Equity security holders are increasingly requesting the appointment of official equity committees to represent their interests in bankruptcy cases. Shivani Shah of Norton Rose Fulbright examines the bases for such appointments and the standard that courts apply in evaluating such requests.
Just last month, a number of legal groups asked the Northern District of California to strike its rule requiring that, before seeking federal court admission, attorneys first be licensed by the state of California. It is irrational to exclude seasoned federal practitioners from general admission due to state bar approval while allowing raw state lawyers who have never been inside a federal courtroom, says attorney EJ Hurst.
Despite the current momentum of federal deregulation, state agencies are buttressing consumer protections and ensuring there is no lapse in enforcement. State attorneys general are leading a charge into the perceived vacuum where federal agencies have retreated. The decentralization of oversight demands a more strategic, proactive approach to compliance, says Ashley Taylor of Troutman Sanders LLP.
The decision by Venezuela’s state-owned oil company PDVSA to pursue claims in the U.S. over an alleged bribery scheme raises a number of legal and strategic issues not just for the defendants named in the suit, but also for PDVSA’s bondholders and creditors of the republic, say Richard Cooper and Boaz Morag of Cleary Gottlieb Steen & Hamilton LLP.
Last month, the Federal Energy Regulatory Commission revised its regulations to require all newly interconnecting generation facilities to install, maintain and operate equipment capable of providing primary frequency response. Because this order may impose significant costs and disadvantage new generation in the marketplace, legal challenges are likely, say attorneys with Bracewell LLP.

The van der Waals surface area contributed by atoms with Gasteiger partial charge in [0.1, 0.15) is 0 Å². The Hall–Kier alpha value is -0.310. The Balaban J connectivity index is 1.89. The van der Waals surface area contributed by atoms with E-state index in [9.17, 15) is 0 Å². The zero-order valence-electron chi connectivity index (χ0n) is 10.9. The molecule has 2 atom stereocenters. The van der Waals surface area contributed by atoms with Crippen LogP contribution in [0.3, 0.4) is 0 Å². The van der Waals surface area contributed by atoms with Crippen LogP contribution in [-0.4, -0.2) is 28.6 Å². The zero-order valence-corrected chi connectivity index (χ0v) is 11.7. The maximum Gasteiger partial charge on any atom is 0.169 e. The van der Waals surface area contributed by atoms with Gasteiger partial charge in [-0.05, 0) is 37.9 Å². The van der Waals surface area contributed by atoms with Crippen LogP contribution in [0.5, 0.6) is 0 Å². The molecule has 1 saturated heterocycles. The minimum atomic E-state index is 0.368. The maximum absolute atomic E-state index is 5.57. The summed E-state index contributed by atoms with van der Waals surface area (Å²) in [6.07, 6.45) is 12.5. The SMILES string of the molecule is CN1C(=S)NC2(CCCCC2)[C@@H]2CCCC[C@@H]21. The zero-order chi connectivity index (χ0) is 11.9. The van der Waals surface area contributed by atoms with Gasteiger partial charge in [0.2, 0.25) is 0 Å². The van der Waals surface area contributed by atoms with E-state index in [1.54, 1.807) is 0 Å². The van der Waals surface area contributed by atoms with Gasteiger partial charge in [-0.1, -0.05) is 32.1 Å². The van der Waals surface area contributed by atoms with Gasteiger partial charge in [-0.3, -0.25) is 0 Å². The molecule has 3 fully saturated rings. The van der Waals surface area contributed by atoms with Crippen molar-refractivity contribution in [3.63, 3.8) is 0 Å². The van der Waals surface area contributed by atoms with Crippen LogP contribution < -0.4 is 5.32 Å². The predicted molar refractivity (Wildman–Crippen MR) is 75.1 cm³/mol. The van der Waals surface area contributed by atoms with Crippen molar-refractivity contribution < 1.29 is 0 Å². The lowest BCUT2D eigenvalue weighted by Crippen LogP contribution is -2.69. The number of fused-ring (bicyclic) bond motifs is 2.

Proposed amendments to the Federal Rules of Civil Procedure Rule 23, which governs class actions, are set to take effect on Dec. 1, 2018, pending approval. The amendments would significantly alter class action litigation procedure from notice to settlement, says Niki Mendoza of Garden City Group LLC.
The recent announcement of new steel and aluminum tariffs provided few answers regarding their scope and operation. The sooner definite procedures for exclusions and exemptions are established, the better for the global economy, say Donald Cameron and Mary Hodgins of Morris Manning & Martin LLP.
There's no reason for limiting unbundled legal services to family law or even pro se litigants. Wider adoption, especially by litigators, presents an opportunity to correct law's distribution and pricing problem, to make justice practically available to all, and to dethrone litigation as the "sport of kings," says New York-based trial lawyer David Wallace.
Like medical professionals, lawyers often resist policies to reduce errors due to the culture of perfectionism that permeates the industry. Autonomy is key to the legal professional's prestige and the outward demonstration of competence is key to maintaining autonomy, says Peter Norman of Winnieware LLC.